This will be a brief entry because I have at once too much and too little to say about our visit on Monday to Fez, one of my favorite places in the world. “Too much to say” because I could go on and on about how unique Fez is. In my lecture on the plane yesterday, “Fez: Islamic City,” I detailed the many ways in which Fez is a real, working, traditional urban center. “A time machine,” I called it, stepping into which transports you back a thousand years to how life was lived in most cities of the world. “Too little” to say” because I will not repeat the contents of that lecture here, other than to show one picture of an artisan caught in passing as he sewed embroidery on a djellaba:


What makes Fez so different from many other exotic destinations, is that nothing is contrived. This is how the three hundred and fifty thousand residents of this city live and work.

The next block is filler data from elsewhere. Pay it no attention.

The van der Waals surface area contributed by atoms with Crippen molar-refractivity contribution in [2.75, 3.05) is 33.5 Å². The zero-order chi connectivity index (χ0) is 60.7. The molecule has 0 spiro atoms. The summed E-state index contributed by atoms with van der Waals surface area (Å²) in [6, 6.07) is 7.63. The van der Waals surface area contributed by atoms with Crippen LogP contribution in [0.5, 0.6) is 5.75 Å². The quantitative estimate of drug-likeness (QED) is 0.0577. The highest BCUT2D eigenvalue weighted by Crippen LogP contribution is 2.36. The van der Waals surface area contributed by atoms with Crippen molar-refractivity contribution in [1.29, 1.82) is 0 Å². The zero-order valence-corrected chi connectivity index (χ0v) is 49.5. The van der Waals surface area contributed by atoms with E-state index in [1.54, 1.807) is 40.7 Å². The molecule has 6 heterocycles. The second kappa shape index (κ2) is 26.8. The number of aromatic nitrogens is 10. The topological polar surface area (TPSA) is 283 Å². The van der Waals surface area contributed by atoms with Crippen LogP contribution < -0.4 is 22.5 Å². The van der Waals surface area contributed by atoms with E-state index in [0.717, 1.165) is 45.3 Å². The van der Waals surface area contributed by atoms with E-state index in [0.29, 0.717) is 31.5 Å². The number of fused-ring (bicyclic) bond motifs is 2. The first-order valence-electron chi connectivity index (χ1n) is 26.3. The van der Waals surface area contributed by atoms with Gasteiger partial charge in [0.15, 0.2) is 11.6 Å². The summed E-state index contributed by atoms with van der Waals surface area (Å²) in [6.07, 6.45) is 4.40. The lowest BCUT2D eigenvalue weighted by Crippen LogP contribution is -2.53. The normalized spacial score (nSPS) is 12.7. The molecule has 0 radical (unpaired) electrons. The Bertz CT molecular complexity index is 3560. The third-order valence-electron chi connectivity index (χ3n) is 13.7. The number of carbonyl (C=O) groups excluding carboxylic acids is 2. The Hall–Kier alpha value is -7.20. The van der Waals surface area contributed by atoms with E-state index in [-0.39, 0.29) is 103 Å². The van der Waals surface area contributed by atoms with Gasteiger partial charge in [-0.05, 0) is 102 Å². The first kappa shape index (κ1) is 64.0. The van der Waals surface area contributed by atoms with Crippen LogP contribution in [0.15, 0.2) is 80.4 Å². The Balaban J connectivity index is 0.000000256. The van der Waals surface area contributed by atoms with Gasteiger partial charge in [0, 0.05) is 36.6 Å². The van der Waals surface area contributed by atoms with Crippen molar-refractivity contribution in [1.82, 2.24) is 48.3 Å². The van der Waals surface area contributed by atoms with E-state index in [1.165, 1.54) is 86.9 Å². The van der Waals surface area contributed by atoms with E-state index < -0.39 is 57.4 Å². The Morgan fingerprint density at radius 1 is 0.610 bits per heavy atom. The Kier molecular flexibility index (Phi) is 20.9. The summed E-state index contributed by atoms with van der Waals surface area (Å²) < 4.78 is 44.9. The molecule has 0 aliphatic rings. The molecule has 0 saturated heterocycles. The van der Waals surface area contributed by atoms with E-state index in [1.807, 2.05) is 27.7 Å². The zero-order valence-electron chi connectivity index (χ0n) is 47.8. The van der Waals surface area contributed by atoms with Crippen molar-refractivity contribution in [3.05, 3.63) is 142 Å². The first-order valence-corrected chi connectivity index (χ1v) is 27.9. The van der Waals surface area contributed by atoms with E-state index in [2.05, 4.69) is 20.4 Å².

I was especially pleased that our travelers were able to see this. For the first time on the trip, we toured in the rain, but far from marring the experience, it seemed to enhance it. Everyone had the feeling that they were experiencing the city “as it is” with its people and its puddles. In three groups we did the mandatory circuit down the Talaa Sghira (the smaller main shopping street), and then digressed into back streets to visit some homes (dars) and garden-mansions (riads). We peered into the Qarawiyyine Mosque, walked through the metal workers’ souk, and sampled hot bread just out of the oven of a working bakery.

A highlight for me was seeing guides/friends from previous trips. The head of the guide team was Seddick Aassim, who served as tour director on the alumni trip I accompanied last year. Also present were the local guides, Ahmed and Cosmo, that I had come to know during Mary Jean’s last program here. So the whole experience was a reunion. My Moroccan friends seemed as happy to see me as I was to see them.